Now that it appears that the Republican presidential primary may boil down to a choice between Donald Trump and Sen. Ted Cruz (R-TX), terrified Republicans have started to openly state that they would have to support Trump over the Texas senator, arguing that Trump’s nomination would damage the party less.
Bob Dole, former senator and Republican presidential nominee, told the New York Times this week that he would prefer Trump because Cruz’s nomination would result in “wholesale losses in Congress and state offices and governors and legislatures.” Dole said that “nobody” likes Cruz and that Trump “has toned down his rhetoric.”
And when asked to choose between the two potential nominees, former Senate Majority Leader Trent Lott (R-MS), told The Atlantic’s Molly Ball that he would choose Trump.
Welp, Trent Lott just told me he’d take Trump over Cruz if he had to choose.
— Molly Ball (@mollyesque) January 21, 2016
Sen. Orrin Hatch (R-UT) told CNN that he doesn’t believe Cruz could win the general election.
“I think we’ll lose if he’s our nominee,” Hatch said.
“There’s a lot of people who don’t feel he can appeal to people across the board,” he continued. “For us to win, we have to appeal the moderates and independents. We can’t just act like that only one point of view is the only way to go. That’s where Ted is going to have some trouble.”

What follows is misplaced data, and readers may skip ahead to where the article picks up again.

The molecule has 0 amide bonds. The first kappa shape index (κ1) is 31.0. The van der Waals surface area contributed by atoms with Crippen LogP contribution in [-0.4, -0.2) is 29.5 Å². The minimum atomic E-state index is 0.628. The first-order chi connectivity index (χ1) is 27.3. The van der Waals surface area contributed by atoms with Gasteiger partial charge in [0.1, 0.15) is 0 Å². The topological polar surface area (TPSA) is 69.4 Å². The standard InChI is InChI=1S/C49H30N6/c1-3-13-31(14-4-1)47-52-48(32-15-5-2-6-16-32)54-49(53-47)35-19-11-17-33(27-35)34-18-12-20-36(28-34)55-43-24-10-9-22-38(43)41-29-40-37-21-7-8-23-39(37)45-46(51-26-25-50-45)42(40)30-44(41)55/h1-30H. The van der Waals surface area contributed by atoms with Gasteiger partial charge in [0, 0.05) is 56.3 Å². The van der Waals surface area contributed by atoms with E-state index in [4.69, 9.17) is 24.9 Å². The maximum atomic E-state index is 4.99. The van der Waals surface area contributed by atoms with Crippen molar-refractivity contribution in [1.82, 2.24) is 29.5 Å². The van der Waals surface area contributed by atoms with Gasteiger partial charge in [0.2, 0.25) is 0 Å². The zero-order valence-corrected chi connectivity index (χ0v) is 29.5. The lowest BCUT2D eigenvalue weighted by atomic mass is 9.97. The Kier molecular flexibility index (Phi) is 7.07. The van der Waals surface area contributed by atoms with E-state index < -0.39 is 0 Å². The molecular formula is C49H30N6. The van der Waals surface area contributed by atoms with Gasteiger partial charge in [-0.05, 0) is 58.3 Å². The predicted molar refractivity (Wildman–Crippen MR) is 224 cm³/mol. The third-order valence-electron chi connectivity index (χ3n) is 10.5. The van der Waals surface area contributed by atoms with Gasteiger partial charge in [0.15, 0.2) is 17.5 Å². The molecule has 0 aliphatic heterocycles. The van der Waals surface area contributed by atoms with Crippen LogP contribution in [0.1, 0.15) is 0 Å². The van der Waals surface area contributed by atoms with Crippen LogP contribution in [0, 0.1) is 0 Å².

The senator said that Trump might have better chance in winning over voters in the long run.
“I’ve come around a little bit on Trump,” Hatch said. “I’m not so sure we’d lose if he’s our nominee because he’s appealing to people who a lot of the Republican candidates have not appealed to in the past.”
Iowa Gov. Terry Branstad (R) told reporters that he believes Cruz’s nomination would be “damaging,” specifically to the ethanol industry, but he did not voice a preference for Trump.
Numerous Republican strategists have also voiced concern about Cruz’s nomination, arguing that Trump would be easier to work with.
“We can live with Trump,” Richard Hohlt, a Republican lobbyist, told the New York Times. “Do they all love Trump? No. But there’s a feeling that he is not going to layer over the party or install his own person. Whereas Cruz will have his own people there.”
Charles Black, a lobbyist and former Republican campaign operative, echoed Hohlt’s comments in an interview with the New York Times. Black said that if Cruz wins the nomination, “what would happen is a lot of the elected leaders and party elders would try to sit down and try to help Cruz run a better campaign, but he may not listen.”
“Trump is another matter. You can coach Donald. If he got nominated he’d be scared to death,” Black said. “That’s the point he would call people in the party and say, ‘I just want to talk to you.'”
John Feehery, a pundit and former GOP Congressional aide, told the Times that a Cruz nomination could hurt the Republican party.
“Trump won’t do long-lasting damage to the GOP coalition,” he said. “Cruz will.”
Republican strategist Craig Shirley told the Huffington Post that many in Washington simply don’t like Cruz enough to support him.
“Cruz has rubbed a lot of people the wrong way in D.C., whereas Trump hasn’t, and Trump up until this year was pretty much a player,” Shirley said. “Ultimately, the Washington establishment deep down — although they find Trump tacky or distasteful — they think that they ultimately can work with him. Deep down, a lot of people think it is an act.”
Correction: This article originally stated that Orrin Hatch is a senator from Nevada. He represents Utah.
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